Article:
Challenge / Zambia

I found this photo (via facebook Group) of my class when I was in Grade 2, in 1974, in Lusaka, Zambia. How great is that? I do remember a few classmates – vaguely. I suspect those whom I have a clearer image of, I was with them in later grades as well.

So, the challenge – which lovely young (and messy) lady am I??

Wonderful ancient class photo Grade 2 in Zambia, 1974!!

+With the recent Black Lives Matter movement, topics around racism have been brought to the surface and there are conversations happening that have been too quoet for a long time.

Therefore, it is really interesting to note that in the early 1970’s, in Africa, we were brought up together. We had friends of all colours and religions (I like the feasts with gold leaf the best). We intermingled and had sleepovers with nothing but curiosity at that which was different to our family and culture.

White children were about 45% of my class. Zambian Independence had only happened 10 years previously (and peacefully). The key seems to have been fore-sighted teachers and school officials ensuring that we were all brought up to share our commonalities and to explore the unknown. I remember being totally overwhelmed by the American Embassy – where my school friend lived. The food, the accent, the decoration was all foreign to me, and I was never completely at ease. But my Hindu friend and i were spoiled by her mother making us gorgeous saris to wear (I felt like a wonderful princess with magical abilities.)

In fact I had so many interactions that were fun and interesting.

And it must be noted that this was Not a case of “redress” or “affirmitive action” or “window dressing”. It was genuine – all classes of all the years have similar photos in terms of ethinicity.

So I say again – 1974 – in Africa

What has happened since then????????

Art – Swan

After the roller coaster ride of my lovely ladies, I was rather tired. Swans are always beautiful – and as my Art class teacher showed me – white is not white. It is never pure white. It is mostly shades of colours. In this case more of a grey tinge. It was a new and fascinating concept to me, and it applies to many other features as wel..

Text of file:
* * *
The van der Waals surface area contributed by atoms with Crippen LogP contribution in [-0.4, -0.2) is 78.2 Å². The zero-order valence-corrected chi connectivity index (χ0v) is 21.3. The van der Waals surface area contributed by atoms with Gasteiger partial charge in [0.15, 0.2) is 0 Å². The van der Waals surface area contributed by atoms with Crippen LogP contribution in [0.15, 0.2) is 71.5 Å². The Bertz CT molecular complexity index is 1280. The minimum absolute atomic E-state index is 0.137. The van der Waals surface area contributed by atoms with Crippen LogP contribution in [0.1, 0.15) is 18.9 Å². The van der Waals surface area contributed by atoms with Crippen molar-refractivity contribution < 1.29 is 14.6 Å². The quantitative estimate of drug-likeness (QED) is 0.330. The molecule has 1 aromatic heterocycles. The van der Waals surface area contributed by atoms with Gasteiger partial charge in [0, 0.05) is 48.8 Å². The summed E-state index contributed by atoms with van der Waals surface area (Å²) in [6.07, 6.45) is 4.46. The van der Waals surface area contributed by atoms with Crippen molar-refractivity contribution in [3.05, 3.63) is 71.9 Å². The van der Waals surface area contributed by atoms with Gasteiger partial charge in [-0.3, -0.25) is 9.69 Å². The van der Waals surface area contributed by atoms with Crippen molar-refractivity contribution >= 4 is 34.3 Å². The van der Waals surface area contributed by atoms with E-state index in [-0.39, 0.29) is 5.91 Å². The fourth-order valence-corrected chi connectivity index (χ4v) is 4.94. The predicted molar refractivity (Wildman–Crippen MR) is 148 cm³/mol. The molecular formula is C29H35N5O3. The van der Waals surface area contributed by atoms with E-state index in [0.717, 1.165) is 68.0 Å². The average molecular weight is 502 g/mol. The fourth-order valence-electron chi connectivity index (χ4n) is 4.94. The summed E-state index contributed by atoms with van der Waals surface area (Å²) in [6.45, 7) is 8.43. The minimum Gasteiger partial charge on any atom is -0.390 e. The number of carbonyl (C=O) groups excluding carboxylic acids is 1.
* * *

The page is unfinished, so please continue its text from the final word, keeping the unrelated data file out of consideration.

I learnt that I have to examine carefully the colours of my subject. and a simple way is to punch a hole in a white piece of paper and hold that against your subject. This is a much better representation of the real colours (and so simple). I often put a dab of a paint colour that I have mixed up on the paper next to the hole to judge how close I am (that is if I am going for realistic colours).

Thanks to Nichola for such an easy tool that is so powerful!

Swan Study

Bi-Polar Intro.

When first learning about Bipolar, normally there is a string of “symptoms” for the Depressive Downs and one for the Manic Ups. There are on-line questionnaires you can perform a self-assessment on. However, it is my belief that unless you do have bipolar, these questions appear rather bizarre, almost “what on earth??”

Even if this list is understood (in the literal sense), it provides no explanation of what these phrases really are like. If we talk about, lets say, racing thoughts; what does that feel like? What do you do when having these thoughts? How does it manifest to other people? Can it be controlled (as is)? Does it feel good (at that moment)? How does it affect your behaviour? Does it upset or stimulate those around you?

These “symptoms” encompass a range of emotions, actions, non-actions, negative and positive interactions with people (both in your circle, and out). They can be harmful to one’s self and to others – sometimes (not all the time). The severity of these states of mind covers a huge range. For example, on a scale bar of anger emotions, the most extreme actions that can occur are: Actual suicide (anger manifests towards one’s self) and Murder (against another). These are the most drastic actions that we must guard against as much as possible). For myself, luckily I have never actually tried to murder anyone, but I have had multiple suicide attempts (surviving against the odds medically).

I am going to post a few images of the “dry – text book” explanations, and a couple listing famous people who have / had Bipolar.

Here is the standard blurb about Bipolar
The blue shading is “normal” mood swings: the graph is bipolar. Personally, I have been through all stages including the mixed state (which the worst)
Typical theoretical list of (some) symptoms
Symptoms List
This is interesting – I certainly never knew that Lithium was used in Roman times!
Mortality Rates: Suicide is the biggest cause of death in Bipol
Famous people with Bipolar

More modern celebrities include: Catherine Zeta-Jones, Mariah Carey, Jeanne Claude Van Damme, Kanye West, Kurt Cobain, Russell Brand, Sinead O’Connor, Amy Winehouse, Mel Gibson, Stephen Fry, Demi Lovato, Vivien Leigh (Gone with the Wind), Carrie Fisher (original star Wars), Frank Sinatra, Jim Carey and Britney Spears.

This is more important than maybe thought. It can send one deeper into depression and maybe the straw that broke the camel’s back.

New Lady (Mongolian)

After the previous grumpy girls, I decided to have another attempt at portraits, and chose this lovely, happy, enchanting lady from Mongolia. I did some research first on facial features and proportions, on skin colours and shadows. This took quite a while, and helped me understand what I was doing a bit better. But I seem to have ended up painting not really sticking to anything I had researched in any detail: more just feeling my way. I spent way too long on it, over worked it, struggled a lot with blending; but I had fun, and she always makes me feel better and brings a wee smile to my face.

I found this wonderful photo on the internet (sorry – not sure who took it), but it is cut out and altered